Facilitation 101: A Guide to Future-Proof Your Skillset

Simon Tratnik
  • 8
    min read
  • Simon Tratnik
    Jun 11, 2023

When it comes to better, faster and more productive teamwork, facilitation is the trending topic of the moment. 

With the rise of AI and a backdrop of sweeping layoffs at previously untouchable tech companies, the topic on everyone’s minds is human skills. And facilitation is the ultimate suite of human skills - making you an irreplaceable force in any organization you’re a part of.

Whereas in previous years we heard more about specific methods, sprints, and workshops, it’s becoming clear that the transferrable skills you have access to as a factilitator go way beyond a single process. They give you the superior cognitive, communicative and innovative capabilities that are essential to standing out in a precarious and rapidly changing world of work.

However, as with any trending term, there are some common misconceptions about what it means to have facilitation skills, and how to apply them. As OG facilitators, we’ve put together a breakdown of all the basics that you need to know in order to add these essential skills to your repertoire.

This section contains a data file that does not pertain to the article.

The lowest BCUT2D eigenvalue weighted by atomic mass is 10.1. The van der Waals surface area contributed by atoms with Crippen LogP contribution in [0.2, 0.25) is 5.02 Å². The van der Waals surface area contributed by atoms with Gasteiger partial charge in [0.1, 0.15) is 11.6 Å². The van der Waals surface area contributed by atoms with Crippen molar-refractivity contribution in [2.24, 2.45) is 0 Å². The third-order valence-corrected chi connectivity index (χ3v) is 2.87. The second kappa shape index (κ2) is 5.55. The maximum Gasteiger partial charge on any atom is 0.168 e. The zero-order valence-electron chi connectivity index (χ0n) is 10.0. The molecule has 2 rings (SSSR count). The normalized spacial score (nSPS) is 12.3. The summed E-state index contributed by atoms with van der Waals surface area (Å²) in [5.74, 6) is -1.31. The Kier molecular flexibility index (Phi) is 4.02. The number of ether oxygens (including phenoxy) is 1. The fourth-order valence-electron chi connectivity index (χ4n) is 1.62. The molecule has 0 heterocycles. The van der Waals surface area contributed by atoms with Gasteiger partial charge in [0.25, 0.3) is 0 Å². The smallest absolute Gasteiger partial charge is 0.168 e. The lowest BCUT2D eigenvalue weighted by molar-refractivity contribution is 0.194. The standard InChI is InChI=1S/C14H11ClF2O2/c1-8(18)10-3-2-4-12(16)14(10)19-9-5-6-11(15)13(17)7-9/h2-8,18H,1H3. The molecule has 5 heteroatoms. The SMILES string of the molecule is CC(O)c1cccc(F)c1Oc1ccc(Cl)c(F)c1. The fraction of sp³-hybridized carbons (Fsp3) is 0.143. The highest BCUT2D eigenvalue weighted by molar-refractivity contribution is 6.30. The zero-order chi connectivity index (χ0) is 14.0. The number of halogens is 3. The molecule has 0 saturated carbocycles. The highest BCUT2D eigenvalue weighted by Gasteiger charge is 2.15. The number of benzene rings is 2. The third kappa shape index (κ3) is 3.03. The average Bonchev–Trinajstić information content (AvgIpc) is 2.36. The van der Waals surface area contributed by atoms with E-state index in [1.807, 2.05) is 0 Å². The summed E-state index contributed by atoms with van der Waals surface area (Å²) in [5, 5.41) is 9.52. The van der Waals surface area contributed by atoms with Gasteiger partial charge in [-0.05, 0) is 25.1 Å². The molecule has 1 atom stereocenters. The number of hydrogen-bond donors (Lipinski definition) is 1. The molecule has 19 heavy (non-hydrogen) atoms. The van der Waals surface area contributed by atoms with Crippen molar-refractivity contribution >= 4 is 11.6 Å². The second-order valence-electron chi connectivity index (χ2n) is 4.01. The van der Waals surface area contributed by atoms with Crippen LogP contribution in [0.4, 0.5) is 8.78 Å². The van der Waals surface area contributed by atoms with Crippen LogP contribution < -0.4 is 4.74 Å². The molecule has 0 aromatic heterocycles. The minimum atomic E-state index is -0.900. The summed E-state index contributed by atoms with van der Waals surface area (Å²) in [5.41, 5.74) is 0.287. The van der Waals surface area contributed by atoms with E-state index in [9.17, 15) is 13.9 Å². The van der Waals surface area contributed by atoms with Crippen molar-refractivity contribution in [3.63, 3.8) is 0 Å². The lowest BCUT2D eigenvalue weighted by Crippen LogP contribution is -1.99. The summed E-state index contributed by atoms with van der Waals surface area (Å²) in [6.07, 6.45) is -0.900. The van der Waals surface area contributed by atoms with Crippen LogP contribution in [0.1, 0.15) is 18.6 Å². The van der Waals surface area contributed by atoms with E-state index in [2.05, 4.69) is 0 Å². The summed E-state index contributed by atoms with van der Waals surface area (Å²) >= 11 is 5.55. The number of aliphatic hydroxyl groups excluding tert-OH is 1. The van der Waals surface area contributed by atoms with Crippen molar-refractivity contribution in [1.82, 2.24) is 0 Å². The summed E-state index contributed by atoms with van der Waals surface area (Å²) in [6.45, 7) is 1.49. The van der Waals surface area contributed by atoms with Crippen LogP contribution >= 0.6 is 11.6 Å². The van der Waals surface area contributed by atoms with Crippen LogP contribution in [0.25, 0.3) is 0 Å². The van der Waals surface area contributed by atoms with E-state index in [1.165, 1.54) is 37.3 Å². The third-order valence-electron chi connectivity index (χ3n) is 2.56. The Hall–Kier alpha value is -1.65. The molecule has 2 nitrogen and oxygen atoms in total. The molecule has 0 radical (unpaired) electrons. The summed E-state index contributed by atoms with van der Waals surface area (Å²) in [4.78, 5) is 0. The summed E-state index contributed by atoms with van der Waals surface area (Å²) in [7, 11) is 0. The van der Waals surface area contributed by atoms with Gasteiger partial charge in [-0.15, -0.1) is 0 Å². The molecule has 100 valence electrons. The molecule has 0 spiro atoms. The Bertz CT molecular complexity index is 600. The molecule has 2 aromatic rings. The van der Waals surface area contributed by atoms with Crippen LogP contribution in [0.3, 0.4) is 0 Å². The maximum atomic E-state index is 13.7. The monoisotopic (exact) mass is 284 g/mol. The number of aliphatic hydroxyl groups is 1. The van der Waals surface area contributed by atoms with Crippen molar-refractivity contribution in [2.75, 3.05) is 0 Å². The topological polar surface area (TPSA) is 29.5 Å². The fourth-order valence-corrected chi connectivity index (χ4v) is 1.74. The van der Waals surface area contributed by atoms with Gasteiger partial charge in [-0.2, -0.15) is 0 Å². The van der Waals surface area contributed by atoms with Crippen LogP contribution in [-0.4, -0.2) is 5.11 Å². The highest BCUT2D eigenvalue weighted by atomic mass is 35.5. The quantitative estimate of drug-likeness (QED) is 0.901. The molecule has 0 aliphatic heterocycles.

This is article is useful if you’re:

  • Curious about facilitation skills, and how they can uplevel your career
  • Already aware of facilitation, and looking for simple points to convince leadership to invest in facilitation training for you and/or your team

Let’s get started.

1. What facilitation actually means
2. Why facilitation is the skill of the future  
3. Why every organization, company and team needs a facilitator
4. When to use facilitation: 3 questions and 7 examples
5. What makes a great facilitator: essential skills
6. How to get started with facilitation: Essential tools & structures

Group facilitation requires a unique set of skills, including an understanding of group dynamics, active listening, and effective facilitation techniques. In the hands of professional facilitators, these skills can lead to a shared understanding among group members and a productive outcome

What facilitation actually means

In a business context, facilitation is helping a group of people get more meaningful work done through problem-solving and decision-making. 

With a toolbox of step-by-step processes and adaptable skills, the facilitator ensures everyone in the room gets heard, and there’s a successful, actionable outcome every time a group comes together.

Importantly, a facilitator is not a manager or a decision maker, although there are skills overlaps between those roles. The facilitator’s goal is to guide a group to its best outcomes, not to solve the challenge for the team.


Why facilitation is the skill of the future  

Wherever you stand on the debate about AI and what it means for the future of work, the fact is that the landscape is changing faster than ever before. Human skills – the ones that can’t be mimicked by tech, or work to harness the power of tech and put it to positive use – are increasingly the holy grail.